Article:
Parents who are in the military often face deployments that last months. During that time, they don’t have time with their children. When they are still married to the child’s other parent, they may get to see them on video chats and have communication with them without having to think much about it. When the service member is divorced from the child’s other parent, this won’t likely happen automatically.
Some service members rely on virtual visitation guidelines in their parenting plans. Texas is one of the states that allows this, so consider this option if you’re in the military and concerned about being able to stay in touch with your children when you can’t be with them in person.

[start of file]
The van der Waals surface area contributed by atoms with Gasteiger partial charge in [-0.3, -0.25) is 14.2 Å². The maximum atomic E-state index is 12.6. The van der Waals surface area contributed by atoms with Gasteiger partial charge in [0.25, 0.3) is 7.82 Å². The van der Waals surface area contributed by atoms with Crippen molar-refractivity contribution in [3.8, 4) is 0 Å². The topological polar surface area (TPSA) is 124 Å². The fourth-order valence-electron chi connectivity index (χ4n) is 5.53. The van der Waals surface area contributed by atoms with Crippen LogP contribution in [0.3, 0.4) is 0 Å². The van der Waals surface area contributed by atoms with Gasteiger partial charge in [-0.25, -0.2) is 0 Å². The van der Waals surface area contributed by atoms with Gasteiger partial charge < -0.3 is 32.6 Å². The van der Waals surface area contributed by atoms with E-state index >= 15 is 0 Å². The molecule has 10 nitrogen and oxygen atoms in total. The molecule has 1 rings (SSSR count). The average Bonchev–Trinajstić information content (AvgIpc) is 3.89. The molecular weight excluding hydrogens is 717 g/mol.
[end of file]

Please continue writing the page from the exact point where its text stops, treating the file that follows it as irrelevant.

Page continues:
Virtual visits aren’t meant to fully replace the in-person visits that children have with their parents. Instead, they bridge the gap between them and enable the relationship to continue to strengthen despite the distance.
The exact method of the virtual visits depends on the circumstances. You might be able to use video chats to have real-time talks with your children. In other cases, texts or instant messaging may help you to stay in touch.
One thing to remember in these cases is that the conversations between the parent and child shouldn’t be censored. They should be treated in the same manner as an in-person visit, so they should be free to discuss whatever they feel is necessary.
If you think that you’ll need to utilize virtual visits while you’re on deployment, you should have terms for these visits included in your parenting plan. This gives you clear guidelines to follow when you need to have these visits.